NEW YORK (MainStreet)How will President Barack Obama's college ranking program actually appraise colleges? While it's too early to tell, and the plan may be timed to coincide with the 2014 elections, ranking the colleges may be a mixed bag, both for what it says about schools that could end up on Obama's Honor Roll and how their inherent weaknesses may not auger well of such a list's usefulness. That's beside the practicality and questionabl net-benefit of the ranking system to the fortunes of many students graduating from schools who make it.
The ranking system seems to identify the schools that do more with less for students that come from under-served populations. The crux of the plan, which is being developed by the Department of Education, is that students attending the higher-ranked schools will be eligible for more tuition aid. Its rating system is comprised of the following three quantitative elements:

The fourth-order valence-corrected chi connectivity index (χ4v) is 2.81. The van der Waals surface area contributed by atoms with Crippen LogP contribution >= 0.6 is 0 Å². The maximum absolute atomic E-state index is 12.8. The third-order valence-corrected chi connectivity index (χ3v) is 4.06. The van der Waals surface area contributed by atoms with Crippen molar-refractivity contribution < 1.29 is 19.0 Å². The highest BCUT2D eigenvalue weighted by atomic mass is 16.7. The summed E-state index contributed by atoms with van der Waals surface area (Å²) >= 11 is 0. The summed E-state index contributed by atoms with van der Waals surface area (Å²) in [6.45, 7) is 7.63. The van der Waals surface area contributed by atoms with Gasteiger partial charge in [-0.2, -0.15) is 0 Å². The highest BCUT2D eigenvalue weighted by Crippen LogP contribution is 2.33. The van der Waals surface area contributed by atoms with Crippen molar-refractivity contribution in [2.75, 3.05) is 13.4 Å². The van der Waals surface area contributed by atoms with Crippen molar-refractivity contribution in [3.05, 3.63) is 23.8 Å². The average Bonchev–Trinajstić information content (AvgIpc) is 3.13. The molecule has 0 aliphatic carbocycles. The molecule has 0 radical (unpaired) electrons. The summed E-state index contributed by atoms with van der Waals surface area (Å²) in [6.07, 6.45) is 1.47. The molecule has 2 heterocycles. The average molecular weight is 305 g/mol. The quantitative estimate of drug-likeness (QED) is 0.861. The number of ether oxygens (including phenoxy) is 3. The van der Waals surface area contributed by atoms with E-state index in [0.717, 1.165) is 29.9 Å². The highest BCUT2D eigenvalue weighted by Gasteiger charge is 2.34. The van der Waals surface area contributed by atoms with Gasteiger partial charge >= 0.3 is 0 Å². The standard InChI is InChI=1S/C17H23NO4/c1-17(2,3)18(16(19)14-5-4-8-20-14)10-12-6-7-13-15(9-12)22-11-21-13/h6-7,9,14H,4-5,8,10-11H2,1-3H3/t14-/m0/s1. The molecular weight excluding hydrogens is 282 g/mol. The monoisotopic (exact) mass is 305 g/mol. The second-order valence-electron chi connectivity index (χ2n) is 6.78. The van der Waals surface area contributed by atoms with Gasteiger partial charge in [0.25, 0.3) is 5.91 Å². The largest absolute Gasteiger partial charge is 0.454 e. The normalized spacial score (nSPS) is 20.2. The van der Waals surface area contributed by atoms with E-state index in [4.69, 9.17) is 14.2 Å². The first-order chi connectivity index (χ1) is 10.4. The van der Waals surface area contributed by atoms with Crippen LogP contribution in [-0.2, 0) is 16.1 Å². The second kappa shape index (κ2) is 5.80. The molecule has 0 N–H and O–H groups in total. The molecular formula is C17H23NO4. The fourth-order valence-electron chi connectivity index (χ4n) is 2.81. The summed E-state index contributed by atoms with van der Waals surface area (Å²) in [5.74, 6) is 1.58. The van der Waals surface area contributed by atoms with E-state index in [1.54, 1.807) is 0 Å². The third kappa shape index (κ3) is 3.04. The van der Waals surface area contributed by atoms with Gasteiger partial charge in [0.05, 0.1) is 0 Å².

- Accessibility. Are the colleges accessible to low-income students?
- Affordability. Are the colleges inexpensive?
- Outcomes. Are the students successful? Did they graduate?
Business Insider built its own ranking system based on these elementsone that was intended to give a rough estimation of what the Obama list might look like.
Taking its cue from the Obama proposals, it is built on Department of Educations (ED) data. Business Insider summarizes its methodology by stating, "We raided the Department of Education's Integrated Postgraduate Educational Data System (IPEDS) and used that to score statistics on thousands of colleges."
Since ED data was used, it begs some ED-centric questions: is this a legitimate study? Did they accurately interpret--or misinterpret--data in Ed's Integrated Postgraduate Educational Data System (IPEDS)? How easy or difficult would it be for a given school to game this system?
A spokesperson for the Department of Education, who declined to be identified, said that ED would have no comment.